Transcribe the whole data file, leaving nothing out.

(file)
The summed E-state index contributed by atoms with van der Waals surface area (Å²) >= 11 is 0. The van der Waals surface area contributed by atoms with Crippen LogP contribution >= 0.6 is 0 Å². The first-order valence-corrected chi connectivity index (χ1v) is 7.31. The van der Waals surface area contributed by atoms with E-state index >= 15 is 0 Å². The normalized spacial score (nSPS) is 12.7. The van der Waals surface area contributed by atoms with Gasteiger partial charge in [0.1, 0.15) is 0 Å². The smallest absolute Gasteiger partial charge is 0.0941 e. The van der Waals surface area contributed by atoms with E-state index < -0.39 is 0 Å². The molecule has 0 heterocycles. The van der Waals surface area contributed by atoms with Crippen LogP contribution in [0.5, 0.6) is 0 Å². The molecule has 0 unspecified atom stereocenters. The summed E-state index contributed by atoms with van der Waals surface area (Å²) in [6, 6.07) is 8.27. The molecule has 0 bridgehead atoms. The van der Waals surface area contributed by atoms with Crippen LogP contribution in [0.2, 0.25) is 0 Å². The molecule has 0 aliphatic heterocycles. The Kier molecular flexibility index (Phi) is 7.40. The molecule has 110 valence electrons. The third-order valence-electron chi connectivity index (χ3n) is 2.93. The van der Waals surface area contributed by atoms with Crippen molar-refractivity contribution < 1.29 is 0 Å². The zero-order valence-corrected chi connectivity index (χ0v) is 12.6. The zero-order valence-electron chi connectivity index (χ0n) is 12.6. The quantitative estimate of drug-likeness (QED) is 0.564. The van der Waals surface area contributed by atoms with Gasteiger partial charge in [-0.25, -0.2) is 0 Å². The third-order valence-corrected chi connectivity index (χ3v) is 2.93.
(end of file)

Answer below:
The summed E-state index contributed by atoms with van der Waals surface area (Å²) >= 11 is 0. The van der Waals surface area contributed by atoms with Crippen LogP contribution >= 0.6 is 0 Å². The first-order valence-corrected chi connectivity index (χ1v) is 7.31. The van der Waals surface area contributed by atoms with E-state index >= 15 is 0 Å². The normalized spacial score (nSPS) is 12.7. The van der Waals surface area contributed by atoms with Gasteiger partial charge in [0.1, 0.15) is 0 Å². The smallest absolute Gasteiger partial charge is 0.0941 e. The van der Waals surface area contributed by atoms with E-state index < -0.39 is 0 Å². The molecule has 0 heterocycles. The van der Waals surface area contributed by atoms with Crippen LogP contribution in [0.5, 0.6) is 0 Å². The molecule has 0 unspecified atom stereocenters. The summed E-state index contributed by atoms with van der Waals surface area (Å²) in [6, 6.07) is 8.27. The molecule has 0 bridgehead atoms. The van der Waals surface area contributed by atoms with Crippen LogP contribution in [0.2, 0.25) is 0 Å². The molecule has 0 aliphatic heterocycles. The Kier molecular flexibility index (Phi) is 7.40. The molecule has 110 valence electrons. The third-order valence-electron chi connectivity index (χ3n) is 2.93. The van der Waals surface area contributed by atoms with Crippen molar-refractivity contribution < 1.29 is 0 Å². The zero-order valence-corrected chi connectivity index (χ0v) is 12.6. The zero-order valence-electron chi connectivity index (χ0n) is 12.6. The quantitative estimate of drug-likeness (QED) is 0.564. The van der Waals surface area contributed by atoms with Gasteiger partial charge in [-0.25, -0.2) is 0 Å². The third-order valence-corrected chi connectivity index (χ3v) is 2.93.